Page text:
Greg Monroe could get off to a slow start offensively this season. The entire Detroit Pistons team could, for that matter. They have a revamped roster with plenty of new faces, many of whom will be playing a different position than they are used to. It’s going to take time for this version of the Pistons to get used to playing with one another.
Monroe could be one of the early victims of this experiment as he has spent the majority of his NBA career learning to play center. While he played a handful of minutes at power forward last season, Andre Drummond’s emergence and likely increase in playing time means Monroe will probably be playing at the four more often than not. On the surface, a move from center to power forward may not seem like that big of a deal, but there are reasons why we have categorized five separate positions in the NBA, especially since the advent of the “stretch four.”
One of Monroe’s greatest strengths through his first three seasons was his speed. The man commonly known as “Moose” has an exceptional first step for a man his size. On offensive possessions, Monroe would often receive the ball near the elbow and use his quickness to get by opposing centers to draw a foul or get a good look at a layup.
Monroe’s most frequent partner in the front court last season was the smaller, more athletic Jason Maxiell. This presented somewhat of a mismatch for Monroe as he would typically be defended by the opponent’s largest player on the floor, often a bigger, slower center he could easily maneuver around. Because he doesn’t possess a great jump shot, this was vital to the success of his offensive production. Because of this, perhaps Lawrence Frank was afraid he would severely marginalize Monroe by playing Drummond alongside him more often last season.
Putting Monroe and Drummond on the floor together means Monroe will no longer be facing slower players he can take advantage of. Frequently he will be matched up against faster, more athletic players who could have a size handicap against him. Simply put, Monroe will need to learn to use his size to his advantage rather than his speed. This could be a substantial adjustment to have to make, especially since he has probably been conditioned to do the exact opposite after being manhandled regularly while attempting to defend larger centers.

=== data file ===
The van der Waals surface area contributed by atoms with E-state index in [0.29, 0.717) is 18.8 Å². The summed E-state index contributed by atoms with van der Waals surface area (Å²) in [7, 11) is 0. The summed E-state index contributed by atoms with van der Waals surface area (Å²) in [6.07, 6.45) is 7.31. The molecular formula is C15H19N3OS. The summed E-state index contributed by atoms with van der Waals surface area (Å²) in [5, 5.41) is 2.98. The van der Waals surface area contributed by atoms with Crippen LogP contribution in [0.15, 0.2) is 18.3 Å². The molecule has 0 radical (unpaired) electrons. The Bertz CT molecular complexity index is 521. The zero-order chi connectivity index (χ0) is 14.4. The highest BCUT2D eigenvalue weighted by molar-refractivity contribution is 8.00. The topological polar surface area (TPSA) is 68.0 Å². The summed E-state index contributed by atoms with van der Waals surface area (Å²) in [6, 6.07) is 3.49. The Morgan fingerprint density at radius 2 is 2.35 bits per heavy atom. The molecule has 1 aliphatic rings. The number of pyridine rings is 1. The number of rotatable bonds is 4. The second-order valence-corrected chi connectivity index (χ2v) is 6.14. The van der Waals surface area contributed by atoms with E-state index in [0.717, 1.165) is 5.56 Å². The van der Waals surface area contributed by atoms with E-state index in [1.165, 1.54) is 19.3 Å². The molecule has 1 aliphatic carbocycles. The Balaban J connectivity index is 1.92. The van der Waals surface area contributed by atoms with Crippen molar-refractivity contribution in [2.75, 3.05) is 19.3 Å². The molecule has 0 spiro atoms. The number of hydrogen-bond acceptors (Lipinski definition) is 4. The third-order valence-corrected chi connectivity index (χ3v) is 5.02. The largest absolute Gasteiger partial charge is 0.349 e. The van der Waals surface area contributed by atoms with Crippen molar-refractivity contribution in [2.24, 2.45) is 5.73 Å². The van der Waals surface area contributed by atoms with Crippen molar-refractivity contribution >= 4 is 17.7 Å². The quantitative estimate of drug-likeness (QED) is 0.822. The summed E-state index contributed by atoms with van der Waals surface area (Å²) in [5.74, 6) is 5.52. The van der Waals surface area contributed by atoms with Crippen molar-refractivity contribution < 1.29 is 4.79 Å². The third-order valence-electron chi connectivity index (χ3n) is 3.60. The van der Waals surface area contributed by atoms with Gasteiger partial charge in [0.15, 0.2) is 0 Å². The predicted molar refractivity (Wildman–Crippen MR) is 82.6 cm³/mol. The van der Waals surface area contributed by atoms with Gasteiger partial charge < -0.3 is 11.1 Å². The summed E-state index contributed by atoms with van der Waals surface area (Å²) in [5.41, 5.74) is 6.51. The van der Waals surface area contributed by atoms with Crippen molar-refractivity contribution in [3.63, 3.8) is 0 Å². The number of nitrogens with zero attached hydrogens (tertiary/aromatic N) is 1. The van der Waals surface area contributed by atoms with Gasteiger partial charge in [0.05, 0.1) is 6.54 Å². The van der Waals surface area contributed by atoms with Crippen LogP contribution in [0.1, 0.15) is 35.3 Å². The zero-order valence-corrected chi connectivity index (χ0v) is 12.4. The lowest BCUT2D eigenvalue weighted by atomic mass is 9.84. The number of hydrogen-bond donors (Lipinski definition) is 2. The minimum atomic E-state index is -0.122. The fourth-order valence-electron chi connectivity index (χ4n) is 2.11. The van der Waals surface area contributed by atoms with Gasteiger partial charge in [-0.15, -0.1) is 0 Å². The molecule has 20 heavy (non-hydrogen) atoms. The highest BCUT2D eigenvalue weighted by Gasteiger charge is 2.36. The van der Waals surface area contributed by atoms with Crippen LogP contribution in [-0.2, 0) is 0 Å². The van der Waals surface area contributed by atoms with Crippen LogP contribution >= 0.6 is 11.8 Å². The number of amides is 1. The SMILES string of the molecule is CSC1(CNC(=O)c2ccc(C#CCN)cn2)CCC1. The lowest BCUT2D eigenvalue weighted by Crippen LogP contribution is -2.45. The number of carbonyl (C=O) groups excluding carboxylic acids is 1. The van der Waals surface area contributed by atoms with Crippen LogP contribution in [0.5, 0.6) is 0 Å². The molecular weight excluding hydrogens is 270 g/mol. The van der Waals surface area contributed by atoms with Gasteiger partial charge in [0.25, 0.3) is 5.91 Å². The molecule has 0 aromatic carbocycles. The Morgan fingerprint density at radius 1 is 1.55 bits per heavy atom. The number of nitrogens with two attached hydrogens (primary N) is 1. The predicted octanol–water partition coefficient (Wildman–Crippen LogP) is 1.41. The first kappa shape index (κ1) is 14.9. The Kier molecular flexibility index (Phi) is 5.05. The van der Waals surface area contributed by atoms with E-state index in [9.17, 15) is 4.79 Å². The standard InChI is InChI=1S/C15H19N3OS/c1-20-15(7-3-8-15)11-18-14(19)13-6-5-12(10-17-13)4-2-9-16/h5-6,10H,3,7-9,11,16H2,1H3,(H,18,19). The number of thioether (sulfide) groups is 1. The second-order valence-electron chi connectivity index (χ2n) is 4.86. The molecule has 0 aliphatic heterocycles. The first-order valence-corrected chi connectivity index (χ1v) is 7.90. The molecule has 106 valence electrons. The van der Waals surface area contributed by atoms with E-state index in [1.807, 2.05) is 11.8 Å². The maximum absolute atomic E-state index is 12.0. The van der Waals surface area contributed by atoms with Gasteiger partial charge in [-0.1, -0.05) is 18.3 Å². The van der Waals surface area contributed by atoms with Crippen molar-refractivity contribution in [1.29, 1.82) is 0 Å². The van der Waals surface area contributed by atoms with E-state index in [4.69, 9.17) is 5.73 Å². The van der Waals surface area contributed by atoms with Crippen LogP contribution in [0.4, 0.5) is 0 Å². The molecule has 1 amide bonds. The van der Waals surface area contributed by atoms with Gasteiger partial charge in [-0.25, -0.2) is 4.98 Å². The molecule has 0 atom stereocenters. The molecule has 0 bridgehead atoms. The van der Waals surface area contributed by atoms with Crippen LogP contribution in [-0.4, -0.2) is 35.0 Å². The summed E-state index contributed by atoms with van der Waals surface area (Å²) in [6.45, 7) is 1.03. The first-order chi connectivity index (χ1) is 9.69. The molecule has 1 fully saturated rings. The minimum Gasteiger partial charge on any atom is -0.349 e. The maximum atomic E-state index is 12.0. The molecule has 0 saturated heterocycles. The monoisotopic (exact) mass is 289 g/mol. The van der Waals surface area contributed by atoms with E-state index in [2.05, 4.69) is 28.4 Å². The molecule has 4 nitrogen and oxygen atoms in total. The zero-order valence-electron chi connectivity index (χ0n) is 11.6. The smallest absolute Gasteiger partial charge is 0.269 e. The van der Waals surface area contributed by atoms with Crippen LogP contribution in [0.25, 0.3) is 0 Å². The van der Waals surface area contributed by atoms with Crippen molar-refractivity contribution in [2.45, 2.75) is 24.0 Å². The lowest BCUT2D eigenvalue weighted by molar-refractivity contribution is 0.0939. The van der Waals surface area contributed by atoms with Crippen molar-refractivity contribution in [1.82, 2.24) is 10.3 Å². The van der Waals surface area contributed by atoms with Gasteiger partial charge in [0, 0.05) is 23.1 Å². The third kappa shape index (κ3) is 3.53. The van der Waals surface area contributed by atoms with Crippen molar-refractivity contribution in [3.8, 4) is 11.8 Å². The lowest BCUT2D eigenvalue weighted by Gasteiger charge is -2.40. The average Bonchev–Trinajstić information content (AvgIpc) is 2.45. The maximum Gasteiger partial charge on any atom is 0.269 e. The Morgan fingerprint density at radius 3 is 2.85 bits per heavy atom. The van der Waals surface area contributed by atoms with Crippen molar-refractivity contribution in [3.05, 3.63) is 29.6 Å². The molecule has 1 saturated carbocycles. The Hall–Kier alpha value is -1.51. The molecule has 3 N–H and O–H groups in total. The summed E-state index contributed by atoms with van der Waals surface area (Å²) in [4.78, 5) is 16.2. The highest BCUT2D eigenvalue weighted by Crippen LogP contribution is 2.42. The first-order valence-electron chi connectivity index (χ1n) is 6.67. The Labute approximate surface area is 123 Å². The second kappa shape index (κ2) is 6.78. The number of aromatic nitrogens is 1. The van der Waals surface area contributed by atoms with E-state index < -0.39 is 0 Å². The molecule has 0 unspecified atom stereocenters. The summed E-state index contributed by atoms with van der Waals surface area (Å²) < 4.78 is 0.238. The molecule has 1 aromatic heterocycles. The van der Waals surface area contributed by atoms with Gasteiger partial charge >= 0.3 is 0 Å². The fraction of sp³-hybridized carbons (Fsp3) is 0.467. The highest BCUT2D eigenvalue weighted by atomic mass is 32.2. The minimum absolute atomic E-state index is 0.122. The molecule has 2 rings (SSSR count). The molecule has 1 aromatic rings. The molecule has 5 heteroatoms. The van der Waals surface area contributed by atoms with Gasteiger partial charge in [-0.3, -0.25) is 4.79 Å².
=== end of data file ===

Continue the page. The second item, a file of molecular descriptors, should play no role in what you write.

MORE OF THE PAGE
On the flip side, this could present a great opportunity for Monroe on the defensive side of the ball. Guarding smaller players and sharing floor time with block factories — Andre Drummond and Josh Smith — should help his defensive efficiency. (I stress the word should in that last sentence. Simply saying Monroe needs improvement on the defensive end would be an understatement.)
Making room for another young big, as well as an almost entirely new starting five, on Detroit’s roster is going to take some adjusting. Monroe will need time to learn how to use his talents differently than he has been used to so far in his NBA career, which probably means a greater emphasis on his passing skills. With such changes, Monroe could see an early regression in his production. Be patient though, Pistons fans; the first 20 to 30 games will be a sort of “testing phase” in Motown, and Monroe is one of the smarter players in the league. He should have things figured out sooner rather than later.